Giroux's Poultry Farm among farms recognized for stewardship efforts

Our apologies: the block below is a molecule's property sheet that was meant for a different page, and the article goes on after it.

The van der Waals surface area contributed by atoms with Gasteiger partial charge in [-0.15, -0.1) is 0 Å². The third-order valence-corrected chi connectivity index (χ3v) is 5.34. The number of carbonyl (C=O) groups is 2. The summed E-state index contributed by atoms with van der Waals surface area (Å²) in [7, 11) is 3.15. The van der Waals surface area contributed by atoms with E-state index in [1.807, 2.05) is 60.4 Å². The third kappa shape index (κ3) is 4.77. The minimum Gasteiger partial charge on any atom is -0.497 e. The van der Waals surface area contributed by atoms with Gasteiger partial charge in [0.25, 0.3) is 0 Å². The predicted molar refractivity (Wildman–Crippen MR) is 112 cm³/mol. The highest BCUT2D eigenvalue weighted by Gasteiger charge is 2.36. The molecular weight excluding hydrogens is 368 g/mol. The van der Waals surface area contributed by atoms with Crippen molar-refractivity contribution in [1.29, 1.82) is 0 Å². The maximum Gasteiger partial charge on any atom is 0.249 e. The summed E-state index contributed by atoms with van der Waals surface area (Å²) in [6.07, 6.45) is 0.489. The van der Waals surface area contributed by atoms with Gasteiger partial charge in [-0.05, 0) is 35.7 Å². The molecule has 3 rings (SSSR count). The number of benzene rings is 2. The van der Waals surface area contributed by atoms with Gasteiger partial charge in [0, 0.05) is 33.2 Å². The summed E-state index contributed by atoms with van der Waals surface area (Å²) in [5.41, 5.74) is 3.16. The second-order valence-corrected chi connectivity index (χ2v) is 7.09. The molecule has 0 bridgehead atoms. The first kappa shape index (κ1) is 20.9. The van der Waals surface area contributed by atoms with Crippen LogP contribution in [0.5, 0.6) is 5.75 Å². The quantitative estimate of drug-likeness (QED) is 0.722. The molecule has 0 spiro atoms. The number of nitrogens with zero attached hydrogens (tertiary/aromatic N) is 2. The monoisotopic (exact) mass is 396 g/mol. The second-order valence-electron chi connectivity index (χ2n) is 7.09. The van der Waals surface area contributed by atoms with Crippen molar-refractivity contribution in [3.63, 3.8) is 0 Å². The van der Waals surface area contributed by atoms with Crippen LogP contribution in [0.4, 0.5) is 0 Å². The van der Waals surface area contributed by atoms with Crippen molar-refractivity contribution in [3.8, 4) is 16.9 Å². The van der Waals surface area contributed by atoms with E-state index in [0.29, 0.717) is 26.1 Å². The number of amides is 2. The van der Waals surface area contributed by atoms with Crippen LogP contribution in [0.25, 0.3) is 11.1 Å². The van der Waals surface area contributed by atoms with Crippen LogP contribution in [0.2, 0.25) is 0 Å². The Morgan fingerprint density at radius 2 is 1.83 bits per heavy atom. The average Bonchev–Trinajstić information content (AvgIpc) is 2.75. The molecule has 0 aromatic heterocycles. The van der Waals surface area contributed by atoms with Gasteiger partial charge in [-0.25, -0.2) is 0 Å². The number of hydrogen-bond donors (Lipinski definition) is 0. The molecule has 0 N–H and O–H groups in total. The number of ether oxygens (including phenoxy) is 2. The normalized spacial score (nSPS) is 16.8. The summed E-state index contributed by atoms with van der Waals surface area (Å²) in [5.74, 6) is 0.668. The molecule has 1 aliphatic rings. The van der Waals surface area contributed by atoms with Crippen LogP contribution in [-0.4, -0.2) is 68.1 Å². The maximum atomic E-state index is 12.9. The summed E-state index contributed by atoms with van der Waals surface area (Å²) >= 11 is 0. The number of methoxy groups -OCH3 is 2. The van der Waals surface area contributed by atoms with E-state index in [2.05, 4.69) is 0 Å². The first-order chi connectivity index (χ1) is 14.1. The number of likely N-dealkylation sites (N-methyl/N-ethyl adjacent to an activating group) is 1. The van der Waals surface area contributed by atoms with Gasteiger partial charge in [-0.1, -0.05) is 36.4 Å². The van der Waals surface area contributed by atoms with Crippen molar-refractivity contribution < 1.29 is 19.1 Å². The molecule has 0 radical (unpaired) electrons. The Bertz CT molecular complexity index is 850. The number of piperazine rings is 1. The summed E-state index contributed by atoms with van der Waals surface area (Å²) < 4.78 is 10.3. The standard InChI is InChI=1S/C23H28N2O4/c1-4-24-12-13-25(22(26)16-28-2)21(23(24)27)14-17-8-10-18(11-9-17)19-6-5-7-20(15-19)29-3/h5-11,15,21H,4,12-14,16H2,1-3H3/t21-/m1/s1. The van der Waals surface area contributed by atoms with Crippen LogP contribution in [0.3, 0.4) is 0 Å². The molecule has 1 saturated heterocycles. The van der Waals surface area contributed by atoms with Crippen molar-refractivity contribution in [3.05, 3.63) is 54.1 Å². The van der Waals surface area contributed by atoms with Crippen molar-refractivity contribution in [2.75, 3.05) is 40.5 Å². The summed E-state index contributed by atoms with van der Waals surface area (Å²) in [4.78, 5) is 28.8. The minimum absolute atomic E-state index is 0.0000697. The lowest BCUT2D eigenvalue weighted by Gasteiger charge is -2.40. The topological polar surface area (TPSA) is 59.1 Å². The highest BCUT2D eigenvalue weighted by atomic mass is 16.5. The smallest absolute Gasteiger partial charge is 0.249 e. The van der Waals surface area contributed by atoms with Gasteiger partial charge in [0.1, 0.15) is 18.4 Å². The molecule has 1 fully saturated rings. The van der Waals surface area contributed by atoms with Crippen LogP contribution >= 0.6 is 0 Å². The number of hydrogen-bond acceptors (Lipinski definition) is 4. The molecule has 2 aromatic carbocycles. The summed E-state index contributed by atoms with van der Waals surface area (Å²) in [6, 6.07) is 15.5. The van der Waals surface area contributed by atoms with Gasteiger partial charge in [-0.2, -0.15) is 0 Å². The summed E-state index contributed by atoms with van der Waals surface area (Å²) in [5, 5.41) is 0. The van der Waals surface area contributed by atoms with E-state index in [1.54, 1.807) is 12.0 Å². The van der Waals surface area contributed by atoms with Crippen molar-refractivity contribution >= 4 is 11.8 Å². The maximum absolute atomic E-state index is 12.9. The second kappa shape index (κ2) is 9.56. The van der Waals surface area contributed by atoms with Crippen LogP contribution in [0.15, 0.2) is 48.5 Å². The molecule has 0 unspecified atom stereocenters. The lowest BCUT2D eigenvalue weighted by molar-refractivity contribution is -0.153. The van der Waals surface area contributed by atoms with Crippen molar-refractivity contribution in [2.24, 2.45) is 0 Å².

CHAZY A local poultry farm is among four farms in New York, Vermont and Quebec honored for their efforts beyond regulatory programs to reduce pollution entering the Lake Champlain watershed. Girouxs Poultry Farm, 8957 State Route 9, was recently awarded the 2006 Lake Champlain Farm Award recognized by the Lake Champlain Basin Program as a result of nominations from local agricultural organizations. The LCBP strives to coordinate and fund efforts which benefit the Lake Champlain Basins water quality, fisheries, wetlands, wildlife, recreation and cultural resources. Roger Giroux, along with sons Craig and Willie, operate a third-generation poultry operation one the largest in New York State with more than one million eggs packed each day. Located within the shoreline communities of Champlain, Chazy, Beekmantown and Plattsburgh, the Girouxs have been credited with taking many steps to reduce agricultural impacts to Lake Champlain. Were very appreciative and its a big honor to receive this award, especially when you look at the whole area covered, said Craig Giroux, referring to the Lake Champlain Basin. Basically, weve worked hard to try to be good neighbors and good stewards. We try to put ourselves in our neighbors shoes. We feel the need to be responsible. In addition to being a poultry farm, said Mr. Giroux, the family business also hosts crops and utilizes its own high-fertility compost, which is also sold to many North Country farms. Feed rations for the laying hens are evaluated and balanced with phosphorus reduction in mind. Manure from the hens is then dried and composted on-site. Certified organic, the fertilizer grade compost is delivered to buyers in New York, Vermont, New Hampshire and Maine. Local growers benefit from the Girouxs custom spreading service which deposits products on the farm fields at precise tonnage rates. Much of the feed grain is grown and harvested on the farm. Corn and soybeans are grown in rotation utilizing reduced tillage techniques on tile drained lands. The Girouxs have also completed a comprehensive nutrient management plan which guides manure spreading applications. The industry has changed from using liquid manure to semi-liquid and is now using dry compost, said Mr. Giroux. Its more labor-intensive and capital-intensive, but, in the long run, we feel were ahead. Because agricultural production is identified as a significant source of phosphorus entering Lake Champlain, it is important that the Lake Champlain Basin Program recognize farmers who are taking exemplary steps to reduce pollution from their farms, stated Bill Howland, Lake Champlain Basin Program manager, in a press release. These award recipients lead by example, going beyond regulatory requirements in their effort to protect the waters that flow to Lake Champlain. Professional farmers should be recognized for the amazing job they do producing food for us while protecting the environment, and the LCBP Farm Award does just that, also stated Steve Mahoney, of the Clinton County Soil and Water Conservation District. Other recipients of this years award include Fermes Gasser Ltee, Pike River, Quebec; Burtland Farm, Georgia, Vt.; and Gosliga Farms, Addison, Vt. During the award nomination process, the LCBP partnered with the Vermont Agency of Agriculture, the New York Department of Agriculture, the Vermont Farm Bureau, Clinton County Soil and Water Conservation District, the Quebec Ministry of the Environment and Parks, the Dura Club of Bedford, the Monteregie sustainable advisory club and the Centre de service du MAPAQ. Nominations are now being sought for the 2007 Lake Champlain Farm Awards. The deadline for submitting nominations is Monday, Nov. 12. For more information or to receive a nomination form, contact the Lake Champlain Basin Program at 1-800- 468-5227 or visit their Web site at www.lcbp.org .

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